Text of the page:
This will be my first Father’s Day without my father. A fatherless day, really. I got my first “it’s never too soon to shop for Dad!” email promptly following Mother’s Day, which I’d like to address– do you know how much I procrastinate? It’s May. I’ve been trying to prepare myself for the email invitations to Father’s Day brunches, and “get your Dad something nice for Father’s Day!” commercials, and I’ve never even taken my Dad out to a Father’s Day brunch. Suddenly, though, I wish I could. Or at least meander over the idea in the realm of possibility.
I was blindsided by my first real acknowledgment of my Dad’s passing. For the past six months, I’ve been cheering on my efforts of maintaining my composure. I’ve been reminding myself that I knew my dad’s death was coming, as though it would stand in place of my right to grieve. I didn’t realize how quickly these repressions would resurface until I was confronted with subtle suggestions, like waiting for milkshakes in an ice cream shop, or hearing someone say, “Hey, Dad!” It makes me humbled but hungry to remember that feeling.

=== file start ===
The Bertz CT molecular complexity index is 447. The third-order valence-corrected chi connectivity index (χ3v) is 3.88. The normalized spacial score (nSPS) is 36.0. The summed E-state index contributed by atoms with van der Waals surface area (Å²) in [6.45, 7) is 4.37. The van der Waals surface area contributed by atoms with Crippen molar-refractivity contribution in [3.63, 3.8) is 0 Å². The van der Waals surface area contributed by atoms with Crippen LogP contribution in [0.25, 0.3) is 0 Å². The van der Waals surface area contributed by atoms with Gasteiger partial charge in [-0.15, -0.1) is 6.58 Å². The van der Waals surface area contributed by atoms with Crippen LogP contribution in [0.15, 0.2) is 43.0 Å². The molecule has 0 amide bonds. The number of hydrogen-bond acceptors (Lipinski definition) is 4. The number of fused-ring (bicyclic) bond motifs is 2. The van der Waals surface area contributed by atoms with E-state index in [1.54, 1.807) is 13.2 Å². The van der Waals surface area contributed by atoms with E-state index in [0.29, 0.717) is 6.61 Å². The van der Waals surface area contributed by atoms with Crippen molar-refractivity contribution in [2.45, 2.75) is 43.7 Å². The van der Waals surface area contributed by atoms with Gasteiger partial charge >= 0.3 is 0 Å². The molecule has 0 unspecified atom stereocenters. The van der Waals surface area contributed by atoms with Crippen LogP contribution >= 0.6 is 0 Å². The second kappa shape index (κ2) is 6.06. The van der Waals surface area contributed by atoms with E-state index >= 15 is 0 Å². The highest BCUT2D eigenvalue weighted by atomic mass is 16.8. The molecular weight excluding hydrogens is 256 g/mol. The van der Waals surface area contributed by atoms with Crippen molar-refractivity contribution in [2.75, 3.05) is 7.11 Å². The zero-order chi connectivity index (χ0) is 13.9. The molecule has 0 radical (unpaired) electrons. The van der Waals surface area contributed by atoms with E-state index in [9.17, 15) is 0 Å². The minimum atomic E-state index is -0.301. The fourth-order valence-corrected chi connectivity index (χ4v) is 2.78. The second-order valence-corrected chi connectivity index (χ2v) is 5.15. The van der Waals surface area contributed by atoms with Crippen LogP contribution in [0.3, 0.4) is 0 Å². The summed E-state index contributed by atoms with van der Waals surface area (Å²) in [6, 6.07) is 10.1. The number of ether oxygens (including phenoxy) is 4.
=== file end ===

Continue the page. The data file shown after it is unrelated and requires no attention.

My Dad’s stone was engraved a few weeks ago, and though it wasn’t a surprise, I stood there emotionally derailed looking at my father’s name above two dates and three nouns that are supposed to be a significant representation of who he was. I don’t like to say we’ve been cheated because it sounds selfish but we’ve been absolutely slapped in the face if we’ve lost a parent.
Both May and June we’re forced to turn our cheeks and grapple with the slightest bit of envy towards everyone occupying the greeting card aisle in search of the perfect message to sign their name below. I realize Father’s Day might be just like any other Sunday, but unlike a normal day, it’s bringing up the word Dad far too often– reminding me how it felt to be a daughter looking up at her Dad and seeing his face.
I would like to ask my Dad so many questions: am I making you proud? Why is my car making so many weird noises? What was your exact ratio of sugar to water for the hummingbird food? Do you feel as cheated as we do?
It sucks, I mean, there’s no other way to put it unless I keep lying to myself. In the quiet moments I still beg for answers that I’ll never receive. I look out into my backyard and imagine my Dad standing there, planting flowers or mowing the lawn or filling his beloved bird feeders. Such Dad stuff, right? Attempting to reject this form of musing is futile.
The anticipation of Father’s Day has become a dreadful kaleidoscope of carnival mirrors, disfiguring a warm June that once felt welcoming, instead of an excuse for a picnic or a card to sign.